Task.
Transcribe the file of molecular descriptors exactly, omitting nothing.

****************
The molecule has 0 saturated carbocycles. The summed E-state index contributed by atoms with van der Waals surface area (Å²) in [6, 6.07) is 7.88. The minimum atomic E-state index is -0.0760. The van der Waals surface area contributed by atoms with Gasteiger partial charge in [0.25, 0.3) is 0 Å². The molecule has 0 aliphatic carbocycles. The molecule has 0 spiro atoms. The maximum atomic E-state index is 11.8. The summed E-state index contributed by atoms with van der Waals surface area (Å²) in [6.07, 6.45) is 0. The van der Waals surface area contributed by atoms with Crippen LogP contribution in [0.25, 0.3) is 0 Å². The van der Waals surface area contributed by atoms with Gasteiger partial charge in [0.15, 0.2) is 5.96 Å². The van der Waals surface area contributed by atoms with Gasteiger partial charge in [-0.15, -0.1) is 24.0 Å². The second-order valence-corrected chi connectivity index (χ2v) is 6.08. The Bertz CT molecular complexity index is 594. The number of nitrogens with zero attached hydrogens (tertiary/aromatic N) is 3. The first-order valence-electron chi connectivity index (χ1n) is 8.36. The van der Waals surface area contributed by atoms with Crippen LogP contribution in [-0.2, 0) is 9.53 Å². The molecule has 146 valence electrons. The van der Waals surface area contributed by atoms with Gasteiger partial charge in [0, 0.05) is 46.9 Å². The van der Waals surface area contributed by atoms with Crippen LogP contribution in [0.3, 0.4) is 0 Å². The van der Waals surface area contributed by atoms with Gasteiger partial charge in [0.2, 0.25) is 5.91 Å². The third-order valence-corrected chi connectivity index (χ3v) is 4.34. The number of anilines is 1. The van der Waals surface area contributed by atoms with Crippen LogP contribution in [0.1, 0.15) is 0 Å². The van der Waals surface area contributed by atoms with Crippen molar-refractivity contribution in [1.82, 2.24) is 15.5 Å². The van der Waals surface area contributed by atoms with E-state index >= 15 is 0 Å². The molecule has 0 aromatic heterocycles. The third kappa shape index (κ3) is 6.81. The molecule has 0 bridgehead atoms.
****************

The molecule has 0 saturated carbocycles. The summed E-state index contributed by atoms with van der Waals surface area (Å²) in [6, 6.07) is 7.88. The minimum atomic E-state index is -0.0760. The van der Waals surface area contributed by atoms with Gasteiger partial charge in [0.25, 0.3) is 0 Å². The molecule has 0 aliphatic carbocycles. The molecule has 0 spiro atoms. The maximum atomic E-state index is 11.8. The summed E-state index contributed by atoms with van der Waals surface area (Å²) in [6.07, 6.45) is 0. The van der Waals surface area contributed by atoms with Crippen LogP contribution in [0.25, 0.3) is 0 Å². The van der Waals surface area contributed by atoms with Gasteiger partial charge in [0.15, 0.2) is 5.96 Å². The van der Waals surface area contributed by atoms with Gasteiger partial charge in [-0.15, -0.1) is 24.0 Å². The second-order valence-corrected chi connectivity index (χ2v) is 6.08. The Bertz CT molecular complexity index is 594. The number of nitrogens with zero attached hydrogens (tertiary/aromatic N) is 3. The first-order valence-electron chi connectivity index (χ1n) is 8.36. The van der Waals surface area contributed by atoms with Crippen LogP contribution in [-0.2, 0) is 9.53 Å². The molecule has 146 valence electrons. The van der Waals surface area contributed by atoms with Gasteiger partial charge in [0, 0.05) is 46.9 Å². The van der Waals surface area contributed by atoms with Crippen LogP contribution in [0.3, 0.4) is 0 Å². The van der Waals surface area contributed by atoms with Gasteiger partial charge in [0.2, 0.25) is 5.91 Å². The third-order valence-corrected chi connectivity index (χ3v) is 4.34. The number of anilines is 1. The van der Waals surface area contributed by atoms with Crippen LogP contribution in [0.1, 0.15) is 0 Å². The van der Waals surface area contributed by atoms with Crippen molar-refractivity contribution in [1.82, 2.24) is 15.5 Å². The van der Waals surface area contributed by atoms with E-state index >= 15 is 0 Å². The molecule has 0 aromatic heterocycles. The third kappa shape index (κ3) is 6.81. The molecule has 0 bridgehead atoms.